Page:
Archive for Sunday, October 29, 2006

Insurance commissioner candidates differ on AAA contract

October 29, 2006


Sandy Praeger

Sandy Praeger

Bonnie Sharp

Bonnie Sharp

Patrick Wilbur

Patrick Wilbur

Abortion was an underlying issue in this summer's Republican primary for state insurance commissioner, and driver's licenses have become an issue in the general election campaign.

Facing off in the Nov. 7 election are incumbent Sandy Praeger, a Republican and longtime Lawrence political figure, and Bonnie Sharp, a Democrat from Kansas City, Kan., who has served in the Legislature the past 10 years.

Also running is Libertarian Patrick Wilbur of Lawrence.

Praeger was challenged in her party primary, but she defeated Eric Carter, identified with the conservative wing of the GOP that opposes abortion rights.

The general election campaign has been low-key, but differences have arisen over the AAA office in Lawrence at 3514 Clinton Parkway.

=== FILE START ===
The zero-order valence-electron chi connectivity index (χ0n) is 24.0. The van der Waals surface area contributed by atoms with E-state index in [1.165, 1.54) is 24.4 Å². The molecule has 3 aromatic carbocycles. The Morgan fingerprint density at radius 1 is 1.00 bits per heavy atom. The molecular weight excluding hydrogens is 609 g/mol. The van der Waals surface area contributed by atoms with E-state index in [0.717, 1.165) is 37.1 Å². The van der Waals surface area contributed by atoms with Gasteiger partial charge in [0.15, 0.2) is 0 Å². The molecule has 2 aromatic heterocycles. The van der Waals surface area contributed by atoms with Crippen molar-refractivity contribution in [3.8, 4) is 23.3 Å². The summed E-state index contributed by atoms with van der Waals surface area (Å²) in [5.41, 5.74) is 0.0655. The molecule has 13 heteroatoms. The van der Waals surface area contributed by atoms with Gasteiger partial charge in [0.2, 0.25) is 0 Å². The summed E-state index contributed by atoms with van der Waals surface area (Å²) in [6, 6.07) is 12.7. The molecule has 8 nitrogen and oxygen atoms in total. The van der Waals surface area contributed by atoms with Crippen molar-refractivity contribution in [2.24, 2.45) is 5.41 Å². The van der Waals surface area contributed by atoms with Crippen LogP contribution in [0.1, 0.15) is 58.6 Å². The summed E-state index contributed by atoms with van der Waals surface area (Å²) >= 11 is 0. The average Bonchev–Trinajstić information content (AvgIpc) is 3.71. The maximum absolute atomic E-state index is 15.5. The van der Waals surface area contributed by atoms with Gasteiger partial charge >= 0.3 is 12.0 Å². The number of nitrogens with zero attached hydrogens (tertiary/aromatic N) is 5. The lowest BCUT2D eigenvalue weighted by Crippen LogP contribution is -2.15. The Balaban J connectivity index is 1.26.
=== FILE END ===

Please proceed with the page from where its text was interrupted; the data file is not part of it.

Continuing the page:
The Kansas Department of Revenue contracted with the office to handle driver's license renewals for a pilot project.

But insurance industry lobbyists asked lawmakers to end the agreement, saying it offered unfair advantage to the auto club, which also offers auto insurance.

Praeger sided with the insurance industry, saying the situation "creates an unlevel playing field from a competition standpoint."

But Sharp said the agreement should remain in place because of the convenience it offers drivers.

Praeger said her most important priority is establishing balance between insurance companies and policyholders.

She said she was working on options to help Kansans find affordable health insurance, including ways to get small businesses into larger groups of employees to spread the health care costs of high-cost employees.

Sharp said, if elected, she would review every current statute and regulation on insurance and jettison "anything that doesn't help Kansans or places an unnecessary burden on insurers."

Wilbur said increased government bureaucracy was the primary factor driving the health-care crisis.


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